The stars were out in force for the Kennedy Center’s 21st Annual Spring Gala. On the program was My Fair Lady In Concert sung by some of Broadway and the West End’s biggest names like Jonathan Pryce, Michael York, and Cloris Leachman, and made possible by the Boeing Corporation. They raised $2.2 million to keep The Kennedy Center going for another year of magnificent productions.
For all the years of history and the closet full of awards these actors brought to the stage, it was a surprisingly light-hearted, entertaining event. The cast had four days rehearsal to stage this musical that was so much more than a concert. Most songs were fully realized and off-book, complete with ensemble and choreography. Brief, usually humorous scenes were staged between numbers. We got a perfect taste of the whole show with all the best, funniest moments.
The Kennedy Center has a close connection to My Fair Lady because Frederick Loewe, who wrote the music, and Alan Jay Lerner, who wrote the book and lyrics, received The Kennedy Center Honors in 1985, the first dual nominees to do so. Marcia Milgrom Dodge directed and choreographed the show and did a wonderful job scaling down the production while preserving the essential humor and heart of this iconic musical, proving you don’t need 15 sets or 50 chorus members, but with just a couple of Broadway legends (and one really fabulous ball gown) you can bring My Fair Lady to life.
Tracy Christensen designed the costumes, outfitting the ensemble in black gowns and suits that dressed up fine into evening wear or down into servant’s uniforms, and going all out with the main characters – especially Eliza in dramatic black and white for Ascots and sparkling evening wear for the all-important ball. Christian Boy arranged the stage with a few key pieces of furniture to conjure London – a chaise, stone benches, and flowers. Lighting Designer Dan Covey drenched the organ bay of the Concert Hall with blue light and lit the actors in soft gas light yellows.
As the first famous bars of the lively score blasted through the Concert Hall, most of the audience was grinning. The musicians were obviously the cream of the crop and Conductor and Musical Director James Moore and his excellent musicians kept the music brisk and moving, reveling in the familiar tunes.
British Actress Laura Michelle Kelly played Eliza, reprising her stint in the full production at the Theater Royal, Drury Lane in London in 2003. It might as well have been yesterday. Since playing Eliza in London, performed on Broadway in Fiddler on the Roof and won an Olivier Award for her turn as Mary Poppins. Her polished performance was a treat. She was equally at home on the hilarious “Just You Wait,” sung to a skull a la Hamlet and the perfect and joyous “I Could Have Danced All Night.” The by-play between her and Jonathan Pryce (Henry Higgins) with her Cockney accent had the audience chortling.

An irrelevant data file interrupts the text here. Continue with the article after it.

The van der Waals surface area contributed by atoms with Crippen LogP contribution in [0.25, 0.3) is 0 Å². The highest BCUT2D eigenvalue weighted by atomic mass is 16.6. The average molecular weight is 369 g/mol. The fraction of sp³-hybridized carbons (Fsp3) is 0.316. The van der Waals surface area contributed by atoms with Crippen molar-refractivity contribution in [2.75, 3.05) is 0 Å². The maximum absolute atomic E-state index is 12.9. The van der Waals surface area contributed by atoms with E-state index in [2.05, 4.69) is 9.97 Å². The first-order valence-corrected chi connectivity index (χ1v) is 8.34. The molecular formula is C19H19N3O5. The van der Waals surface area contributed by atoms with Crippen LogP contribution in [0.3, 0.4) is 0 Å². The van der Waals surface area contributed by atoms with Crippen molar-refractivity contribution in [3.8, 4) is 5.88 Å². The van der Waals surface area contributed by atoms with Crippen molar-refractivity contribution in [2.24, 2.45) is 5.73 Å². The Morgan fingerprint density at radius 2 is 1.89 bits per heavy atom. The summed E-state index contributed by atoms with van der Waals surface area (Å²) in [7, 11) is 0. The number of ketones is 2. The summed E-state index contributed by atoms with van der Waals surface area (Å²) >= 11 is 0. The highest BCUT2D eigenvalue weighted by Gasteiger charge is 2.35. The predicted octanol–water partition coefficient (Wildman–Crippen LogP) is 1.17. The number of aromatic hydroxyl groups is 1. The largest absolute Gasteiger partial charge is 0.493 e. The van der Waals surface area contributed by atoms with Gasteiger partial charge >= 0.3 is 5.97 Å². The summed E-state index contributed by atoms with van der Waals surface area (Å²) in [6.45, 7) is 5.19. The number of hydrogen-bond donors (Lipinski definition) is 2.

Pryce has won two Tony Awards and some Oliviers during his 40-year career, defining Hamlet, the Engineer in Miss Saigon, and King Lear. He played Peron in the movie version of Evita opposite Madonna and a bond villain in Tomorrow Never Dies. He was a loveable, hilarious Professor Higgins. The culmination of the evening was his “I’ve Grown Accustomed to Her Face” in a poignant, passionate rendition.
Applause greeted him and Michael York when they took the stage for the first time for their duet, “Why Can’t the English?” Seeing these two greats summon such huge charisma with a smile and banter back and forth was a delight. Linguistics has never been so hilarious.
York has spent half a century in show business, debuting in the 1967 movie The Taming of the Shrew with Elizabeth Taylor and tackling the film version of Cabaret. More recently he has become an acclaimed narrator for more than 90 audio books. His Colonel Pickering was bumbling and hilarious and very believable as he protested, “I’m dashed!”
Gregory Jbara played Eliza’s father, Alfred P. Doolittle, fresh off of his Tony and Olivier winning stint as another Dad in Billy Elliott the Musical. He was raunchy and hilarious with unsurpassed comic timing, especially in several improvised moments, one involving an afghan throw and his trouser button.
Cloris Leachman was entirely off-book and wonderfully scathing in her role as the matriarch of the Higgins family. No one can zing like her. When she hears her son is coming to Ascots she calls for her car to be readied because, “I’ll be leaving…abruptly.” Hilarious!
Max Von Essen, most recently to be seen onscreen in Sex and the City 2 and onstage in Evita brought his soaring tenor and gorgeous looks to “On the Street Where You Live.” Broadway legend Florence Lacey rounded out the cast as Mrs. Pearce, the only sane one onstage at times.
Every so often you get to see masters enjoying their trade and that was certainly the atmosphere at The Kennedy Center for this Fundraising Gala. The iconic songs, the wonderful dances and of course, those voices, all of them so recognizable to any fan of film or theater made for a very special night.
Here’s to a hundred more years of brilliance at The Kennedy Center!
Running Time: Two Hours and 30 minute,s with one 20-minute intermission.